1. Inhalt
  2. Navigation
  3. Weitere Inhalte
  4. Metanavigation
  5. Suche
  6. Choose from 30 Languages

Business

German Cola Hopes to Score Big in America

Coca-Cola is known and loved worldwide. Now an obscure upstart cola from eastern Germany is hoping to crack Coke's home market. But will Score Cola make it big in America?

default

Less sugar but with all the taste

Coke or Pepsi? That's the usual choice for cola lovers in the United States. But the Lichtenauer Mineralquellen beverage company from the eastern German state of Saxony wants to see to it that Americans in future will have a third drink on their lips when it comes to the all-important cola question.

Ralf Sippel, the company's head of marketing, chose New York's Summer Fancy Food Show to bring Score Cola to America's shores. The food trade fair often serves as an important venue to introduce specialty products.

"It’s daring, it’s risky, but that’s the way we are! We’re from eastern Germany, where we are the market leader for mineral water and healthy drinks," said Sippel. "We want the world -- that’s why we have come to New York. And the feedback we’ve had so far has shown us that we can hold our own."

What makes Lichtenauer so confident that it can succeed where so many other cola brands have failed? Sippel believes there's enough room in the American market for another niche product that appeals to more health-conscious consumers. That's because Score Cola has less sugar than normal drinks, but doesn't skimp on taste like diet colas.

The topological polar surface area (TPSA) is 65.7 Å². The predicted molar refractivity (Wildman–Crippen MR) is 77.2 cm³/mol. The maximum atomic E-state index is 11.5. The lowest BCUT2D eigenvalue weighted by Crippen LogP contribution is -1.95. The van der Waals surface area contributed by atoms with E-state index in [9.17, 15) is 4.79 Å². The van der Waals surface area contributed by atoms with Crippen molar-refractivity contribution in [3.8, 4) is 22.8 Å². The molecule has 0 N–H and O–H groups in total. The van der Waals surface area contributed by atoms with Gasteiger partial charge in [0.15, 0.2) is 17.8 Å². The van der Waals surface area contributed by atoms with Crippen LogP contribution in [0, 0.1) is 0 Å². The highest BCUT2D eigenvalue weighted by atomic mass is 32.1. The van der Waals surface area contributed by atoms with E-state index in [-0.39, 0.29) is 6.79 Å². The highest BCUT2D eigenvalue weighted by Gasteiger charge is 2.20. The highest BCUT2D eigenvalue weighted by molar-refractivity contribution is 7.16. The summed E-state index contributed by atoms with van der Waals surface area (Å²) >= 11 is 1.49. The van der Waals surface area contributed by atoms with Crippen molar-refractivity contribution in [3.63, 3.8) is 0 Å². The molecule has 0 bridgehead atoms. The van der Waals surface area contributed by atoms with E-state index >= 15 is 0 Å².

Soft drinks all day

"It's a market for soft drinks. Most people drink them all day. And that means there is here especially a need to do something about all the sugar," Sippel said, adding on one hand people are really interested in healthy food, but on the other they find it's too difficult to do anything about it. "So I think if those health freaks don’t have to count every individual calorie and additive, then we’ve found the right balance."

Besides marketing the healthier aspect of the reduced sugar content, Lichtenauer hopes to take advantage of the growing fragmentation of the U.S. beverage market and the trend towards more niche products such as energy drinks. Sippel, however, is aware that his adventurous foray in America isn't likely to turn into his main market overnight. First they'll have to find a U.S. distributor.

"As a German exotic we can play the role of a pioneer here. And maybe that will be enough to get us noticed," he said.

And going by the opinions of visitors to the food fair, Coke and Pepsi may have to start watching their backs.

"I try not to drink so much cola -- that was the only way to lose weight," a man at the Score Cola stand told German ARD television. He liked Score's strategy of less sugar, but all the taste, too. "Cola without the artificial sweeteners just tastes better."

DW recommends